In 2003 the U.S. Fish and Wildlife Service (“FWS”) designated 143 acres of privately owned land in San Diego County, California as “occupied” by the San Diego fairy shrimp — also known as sea monkeys — an endangered aquatic crustacean about the size of an ant and with a lifespan of about 30 days. In 1997 the fairy shrimp was listed as an endangered species under the Endangered Species Act, which authorizes FWS to designate private property as “critical habitat” if an endangered species is found to be occupying the land.

According to the Endangered Species Act (ESA), a critical habitat is defined as “the specific areas within the geographical area occupied by the species, at the time it is listed… on which are found those physical or biological features (I) essential to the conservation of the species and (II) which may require special management considerations or protection.”

In 2008 the property’s landowners, Otay Mesa Property, LP, sued to challenge the designation of their property as a critical habitat. In 2010 the D.C. District Court ruled in favor of FWS, holding that their designation was lawful.

The landowners appealed to the U.S. Court of Appeals for the D.C Circuit. In their opening brief, the landowners explained how devastating the designation was on their ability to use their valuable, commercial property:

FWS’s designation of critical habitat on non-federal property significantly impairs and restricts the Landowners’ ability to use and develop highly valuable privately owned land. The designation will likely not alter not only the use of the Landowner’s property, but also the use of other property in the area as development shifts, roads and utilities are rerouted, and land uses changed to avoid disruption of the critical habitat. Given the location of this property directly in the path of development resulting from the soon-to-be-opened border crossing, the designation of critical habitat for the San Diego fairy shrimp inevitably affects the quality of the human environment in the Otay Mesa area.

The landowners argued that the FWS erred on several levels in arriving at the determination that the Otay Mesa property should be designated as a critical habitat for the San Diego fairy shrimp and that the species “occupied” the land. The D.C. Circuit agreed. In its opinion, the court listed three major factors that pointed to a lack of substantial evidence for the FWS’s determination that the property was “occupied” by the fairy shrimp:

  1. Surveyors identified the fairy shrimp in only one location on the property, and the only sighting was in 2001 when they found four fairy shrimp in a tire rut on a dirt road.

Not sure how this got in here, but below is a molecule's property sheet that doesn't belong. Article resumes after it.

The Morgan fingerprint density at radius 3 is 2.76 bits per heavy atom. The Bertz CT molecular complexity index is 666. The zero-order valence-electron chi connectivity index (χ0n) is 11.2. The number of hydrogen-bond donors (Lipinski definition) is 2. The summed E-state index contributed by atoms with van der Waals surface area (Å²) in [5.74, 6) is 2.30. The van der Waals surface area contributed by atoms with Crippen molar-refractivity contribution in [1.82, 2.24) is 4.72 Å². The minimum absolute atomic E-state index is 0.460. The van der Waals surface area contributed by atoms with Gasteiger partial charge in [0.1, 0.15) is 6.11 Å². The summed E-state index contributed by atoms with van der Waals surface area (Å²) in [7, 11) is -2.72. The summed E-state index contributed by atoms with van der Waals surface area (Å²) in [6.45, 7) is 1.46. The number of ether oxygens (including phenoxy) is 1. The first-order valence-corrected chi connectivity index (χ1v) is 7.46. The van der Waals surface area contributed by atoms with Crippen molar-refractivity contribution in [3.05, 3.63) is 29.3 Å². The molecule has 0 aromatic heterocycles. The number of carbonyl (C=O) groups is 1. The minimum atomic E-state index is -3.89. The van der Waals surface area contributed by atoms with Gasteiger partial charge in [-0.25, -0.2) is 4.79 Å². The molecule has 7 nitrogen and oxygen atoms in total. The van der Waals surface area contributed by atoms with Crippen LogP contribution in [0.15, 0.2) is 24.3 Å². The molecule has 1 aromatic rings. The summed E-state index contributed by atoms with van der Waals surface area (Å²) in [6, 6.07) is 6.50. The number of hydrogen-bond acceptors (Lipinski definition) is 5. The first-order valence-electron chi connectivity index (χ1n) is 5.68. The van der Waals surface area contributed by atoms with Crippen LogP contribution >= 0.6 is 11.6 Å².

2. After FWS searched the property six more times in 2001 for the fairy shrimp, none were identified. The Court stated: “The failure to observe any San Diego fairy shrimp in later surveys on plaintiffs’ property is in tension with the suggestion that the property was occupied by the San Diego fairy shrimp in 2001. It is likewise in tension with the agency’s conclusion that the property was occupied in 1997 and the ‘species continue[d] to occur’ in 2007.”
  3. The lone sighting of the fairy shrimp, in this case, was in 2001, but the relevant date for purposes of the designation was 1997. Critical habitat includes “specific areas within the geographical area occupied by the species, at the time it is listed.” The FWS provided no evidence of sightings on the land in 1997.

The landowners posited that the San Diego fairy shrimp may have been brought onto their property after 1997 by a truck tire. Attempting to counter this position, FWS stated that maps in the record show a stream running from the landowners’ property to a pool off their property where fairy shrimp had been observed. However, the Court stated that the potential existence of San Diego fairy shrimp outside the landowners’ property “does not itself show that San Diego fairy shrimp occupy the property, and occupation of the property was the rationale supplied by FWS final rule.”

The appellate court ultimately ruled for the landowners, vacating the designation of the landowners’ property as “critical habitat,” and reversed the district court’s grant of summary judgment to the FWS.  The D.C. Circuit also held that although courts must give great deference to agency decisions, that “deference is not abdication.  This case illustrates… that distinction…. The current record is simply too thin to justify the action the Service took.”

“We are pleased that the appellate court agreed that occupied should mean just that, and not whatever the agency argues it should mean,” said Nancie Marzulla, attorney for the landowners. “This land should never have been designated as critical habitat in the first place.”